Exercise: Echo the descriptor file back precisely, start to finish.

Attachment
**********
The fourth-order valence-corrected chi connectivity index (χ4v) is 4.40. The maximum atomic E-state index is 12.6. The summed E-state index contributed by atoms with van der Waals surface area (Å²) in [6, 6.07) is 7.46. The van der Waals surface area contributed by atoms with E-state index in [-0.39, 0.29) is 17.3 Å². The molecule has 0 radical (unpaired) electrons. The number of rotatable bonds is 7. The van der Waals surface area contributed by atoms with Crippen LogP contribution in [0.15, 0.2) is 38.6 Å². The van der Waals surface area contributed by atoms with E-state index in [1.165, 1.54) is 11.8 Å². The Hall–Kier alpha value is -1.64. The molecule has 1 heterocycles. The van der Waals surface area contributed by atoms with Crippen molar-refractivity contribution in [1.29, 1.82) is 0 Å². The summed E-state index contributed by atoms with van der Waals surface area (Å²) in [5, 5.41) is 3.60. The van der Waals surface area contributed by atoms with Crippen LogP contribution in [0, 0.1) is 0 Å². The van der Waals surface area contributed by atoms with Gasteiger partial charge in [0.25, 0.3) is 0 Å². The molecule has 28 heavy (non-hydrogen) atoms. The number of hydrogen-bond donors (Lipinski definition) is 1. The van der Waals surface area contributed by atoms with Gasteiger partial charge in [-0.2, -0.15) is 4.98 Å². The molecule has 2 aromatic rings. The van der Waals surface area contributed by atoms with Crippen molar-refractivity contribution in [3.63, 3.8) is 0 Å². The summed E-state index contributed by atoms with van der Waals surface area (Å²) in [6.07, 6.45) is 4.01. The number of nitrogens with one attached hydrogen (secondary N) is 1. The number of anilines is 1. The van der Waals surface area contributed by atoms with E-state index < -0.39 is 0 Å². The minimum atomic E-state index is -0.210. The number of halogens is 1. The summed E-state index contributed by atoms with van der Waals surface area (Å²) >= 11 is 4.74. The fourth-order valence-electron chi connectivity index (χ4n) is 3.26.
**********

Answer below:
The fourth-order valence-corrected chi connectivity index (χ4v) is 4.40. The maximum atomic E-state index is 12.6. The summed E-state index contributed by atoms with van der Waals surface area (Å²) in [6, 6.07) is 7.46. The van der Waals surface area contributed by atoms with E-state index in [-0.39, 0.29) is 17.3 Å². The molecule has 0 radical (unpaired) electrons. The number of rotatable bonds is 7. The van der Waals surface area contributed by atoms with Crippen LogP contribution in [0.15, 0.2) is 38.6 Å². The van der Waals surface area contributed by atoms with E-state index in [1.165, 1.54) is 11.8 Å². The Hall–Kier alpha value is -1.64. The molecule has 1 heterocycles. The van der Waals surface area contributed by atoms with Crippen molar-refractivity contribution in [1.29, 1.82) is 0 Å². The summed E-state index contributed by atoms with van der Waals surface area (Å²) in [5, 5.41) is 3.60. The van der Waals surface area contributed by atoms with Crippen LogP contribution in [0, 0.1) is 0 Å². The van der Waals surface area contributed by atoms with Gasteiger partial charge in [0.25, 0.3) is 0 Å². The molecule has 28 heavy (non-hydrogen) atoms. The number of hydrogen-bond donors (Lipinski definition) is 1. The van der Waals surface area contributed by atoms with Gasteiger partial charge in [-0.2, -0.15) is 4.98 Å². The molecule has 2 aromatic rings. The van der Waals surface area contributed by atoms with Crippen molar-refractivity contribution in [3.63, 3.8) is 0 Å². The summed E-state index contributed by atoms with van der Waals surface area (Å²) in [6.07, 6.45) is 4.01. The number of nitrogens with one attached hydrogen (secondary N) is 1. The number of anilines is 1. The van der Waals surface area contributed by atoms with E-state index < -0.39 is 0 Å². The minimum atomic E-state index is -0.210. The number of halogens is 1. The summed E-state index contributed by atoms with van der Waals surface area (Å²) >= 11 is 4.74. The fourth-order valence-electron chi connectivity index (χ4n) is 3.26.